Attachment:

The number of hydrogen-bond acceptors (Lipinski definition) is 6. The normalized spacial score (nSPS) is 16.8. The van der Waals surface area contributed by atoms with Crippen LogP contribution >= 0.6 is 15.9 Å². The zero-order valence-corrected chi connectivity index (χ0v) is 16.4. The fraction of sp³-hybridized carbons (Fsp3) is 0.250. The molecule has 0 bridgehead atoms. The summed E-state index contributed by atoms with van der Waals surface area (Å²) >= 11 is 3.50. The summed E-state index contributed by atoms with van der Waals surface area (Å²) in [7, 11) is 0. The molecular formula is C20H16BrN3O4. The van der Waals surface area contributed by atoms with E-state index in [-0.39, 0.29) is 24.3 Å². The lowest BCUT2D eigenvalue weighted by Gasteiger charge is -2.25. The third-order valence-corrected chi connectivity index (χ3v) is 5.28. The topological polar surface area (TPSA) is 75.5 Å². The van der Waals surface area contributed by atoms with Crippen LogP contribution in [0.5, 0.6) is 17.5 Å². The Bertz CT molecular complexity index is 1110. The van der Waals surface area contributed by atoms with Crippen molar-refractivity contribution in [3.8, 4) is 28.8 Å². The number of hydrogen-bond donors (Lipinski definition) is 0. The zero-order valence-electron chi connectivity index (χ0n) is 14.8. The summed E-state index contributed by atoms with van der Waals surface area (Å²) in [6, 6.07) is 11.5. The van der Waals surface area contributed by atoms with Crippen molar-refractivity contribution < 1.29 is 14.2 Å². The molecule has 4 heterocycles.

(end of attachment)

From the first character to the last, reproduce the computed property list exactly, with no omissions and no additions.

The number of hydrogen-bond acceptors (Lipinski definition) is 6. The normalized spacial score (nSPS) is 16.8. The van der Waals surface area contributed by atoms with Crippen LogP contribution >= 0.6 is 15.9 Å². The zero-order valence-corrected chi connectivity index (χ0v) is 16.4. The fraction of sp³-hybridized carbons (Fsp3) is 0.250. The molecule has 0 bridgehead atoms. The summed E-state index contributed by atoms with van der Waals surface area (Å²) >= 11 is 3.50. The summed E-state index contributed by atoms with van der Waals surface area (Å²) in [7, 11) is 0. The molecular formula is C20H16BrN3O4. The van der Waals surface area contributed by atoms with E-state index in [-0.39, 0.29) is 24.3 Å². The lowest BCUT2D eigenvalue weighted by Gasteiger charge is -2.25. The third-order valence-corrected chi connectivity index (χ3v) is 5.28. The topological polar surface area (TPSA) is 75.5 Å². The van der Waals surface area contributed by atoms with Crippen LogP contribution in [0.5, 0.6) is 17.5 Å². The Bertz CT molecular complexity index is 1110. The van der Waals surface area contributed by atoms with Crippen molar-refractivity contribution in [3.8, 4) is 28.8 Å². The number of hydrogen-bond donors (Lipinski definition) is 0. The zero-order valence-electron chi connectivity index (χ0n) is 14.8. The summed E-state index contributed by atoms with van der Waals surface area (Å²) in [6, 6.07) is 11.5. The van der Waals surface area contributed by atoms with Crippen molar-refractivity contribution < 1.29 is 14.2 Å². The molecule has 4 heterocycles.